To assure proper recovery and to prevent any complications during and after your surgery, you must take special precautions. If you smoke, you should stop at least four weeks before your surgery. You should also ensure that you don't have any infections like leg ulcer, cold and the flu. During the surgery, these infections could infect your new replaced joint. That's why if you're diagnosed or suspected with an infection, you must inform your surgeon as he may have to reschedule your surgery.
HOW TO PREPARE FOR THE SURGERY?
The mental and physical preparations you make can affect both the outcome of the surgery and your recovery time. Team up with your physician, physiotherapist and your family to embrace a positive attitude towards the success of your surgery. This partnership will help in assimilating common goals and expectations of the procedure. For a successful surgery, try to be as active as you can. Doing exercises before surgery strengthens your body and helps you in fast recovery and makes you more flexible. Ask your doctor for pre-surgical exercises.
WHAT HAPPENS BEFORE THE SURGERY?
You will be admitted to the hospital a day prior to the surgery. An anaesthetist will evaluate you and several medical tests of the chest and the heart will be performed.You will be asked not to eat or drink anything after midnight before the surgery. Your surgical hip will be scrubbed and shaved to prepare you for surgery and reduce the risk of infection. An hour prior to the surgery, you'll be given tablets or an injection to relax you.
WHAT HAPPENS DURING THE SURGERY?
The surgical procedure will take a few hours.Your surgeon will remove the damaged cartilage and bone with new metal, plastic or ceramic joint surfaces to restore the alignment and function of your hip. Since various types of designs and materials are currently used in artificial hip joints, your surgeon will determine the type of prosthesis that best meets your needs.
WHAT HAPPENS AFTER THE SURGERY?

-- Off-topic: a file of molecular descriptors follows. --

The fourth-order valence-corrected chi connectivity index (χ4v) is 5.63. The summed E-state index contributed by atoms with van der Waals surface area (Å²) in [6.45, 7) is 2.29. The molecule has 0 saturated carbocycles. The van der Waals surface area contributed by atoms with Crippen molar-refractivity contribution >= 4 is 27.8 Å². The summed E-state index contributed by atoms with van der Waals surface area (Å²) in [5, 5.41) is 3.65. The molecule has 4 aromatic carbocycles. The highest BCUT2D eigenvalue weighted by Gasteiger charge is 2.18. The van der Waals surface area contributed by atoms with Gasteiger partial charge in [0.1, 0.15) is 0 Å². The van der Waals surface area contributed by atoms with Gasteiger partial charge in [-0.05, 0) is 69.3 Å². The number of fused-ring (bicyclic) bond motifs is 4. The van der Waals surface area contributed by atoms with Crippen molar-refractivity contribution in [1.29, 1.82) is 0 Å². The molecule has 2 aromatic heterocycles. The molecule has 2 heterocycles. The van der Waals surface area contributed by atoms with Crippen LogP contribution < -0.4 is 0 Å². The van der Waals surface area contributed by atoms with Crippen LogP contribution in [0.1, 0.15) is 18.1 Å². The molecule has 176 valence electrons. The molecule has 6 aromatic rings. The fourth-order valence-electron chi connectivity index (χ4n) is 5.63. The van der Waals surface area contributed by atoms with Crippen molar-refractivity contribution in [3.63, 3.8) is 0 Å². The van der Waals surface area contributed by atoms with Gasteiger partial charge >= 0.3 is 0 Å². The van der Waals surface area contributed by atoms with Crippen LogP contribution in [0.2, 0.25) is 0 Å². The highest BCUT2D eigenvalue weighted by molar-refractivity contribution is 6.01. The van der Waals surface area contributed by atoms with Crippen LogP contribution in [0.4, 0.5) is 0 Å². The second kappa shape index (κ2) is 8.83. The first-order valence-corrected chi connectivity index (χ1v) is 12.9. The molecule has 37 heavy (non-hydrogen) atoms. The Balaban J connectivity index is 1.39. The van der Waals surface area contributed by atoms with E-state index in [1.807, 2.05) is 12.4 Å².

After your surgery, you will be shifted to the recovery room for close observation.You'll be given a drip or two to restore fluids into your body. When you wake up from surgery, you'll feel pain in your hip and you'll find your leg swollen and bruised and the muscles stiff and sore. Pain medication will be given to make you as comfortable as possible. Once you are fully conscious and your blood pressure and pulse rate become stable, you'll be shifted in the ward. You'll lose appetite for a couple of days but it is vital to take fluids. The scar on the side of your hip will fade to a thin white line, over a period of time.
Your physiotherapist will visit you a day after the surgery, to teach you specific exercises to strengthen your hip and restore movement for walking. Initially,you may feel unstable and experience some discomfort but you'll be given a frame to assist you in walking. Gradually you'll be walking with crutches or a stick after few days. Over a period of 4-6 weeks, you will be able to walk without support, as per your surgeon's instructions.
Once you, your surgeon and the physiotherapist are satisfied with your condition and mobility you'll be discharged from the hospital.Your stay in hospital will last for approximately 5-7 days.
WHAT PRECAUTIONS SHOULD YOU TAKE AFTERTHE SURGERY?
After returning home, you will need some help for several weeks with shopping and tasks at home. The success of your surgery will depend in large measure on how well you follow your surgeon''s and physiotherapist''s instructions regarding home care during the first few weeks after surgery. Taking regular medications and practicing the prescribed exercises will help you recover quickly. You should be able to resume most normal light activities of daily living within a few months of the surgery.There will be continual improvement for the first 12 months. Once the surgical wound has fully healed, many people forget they have an artificial joint.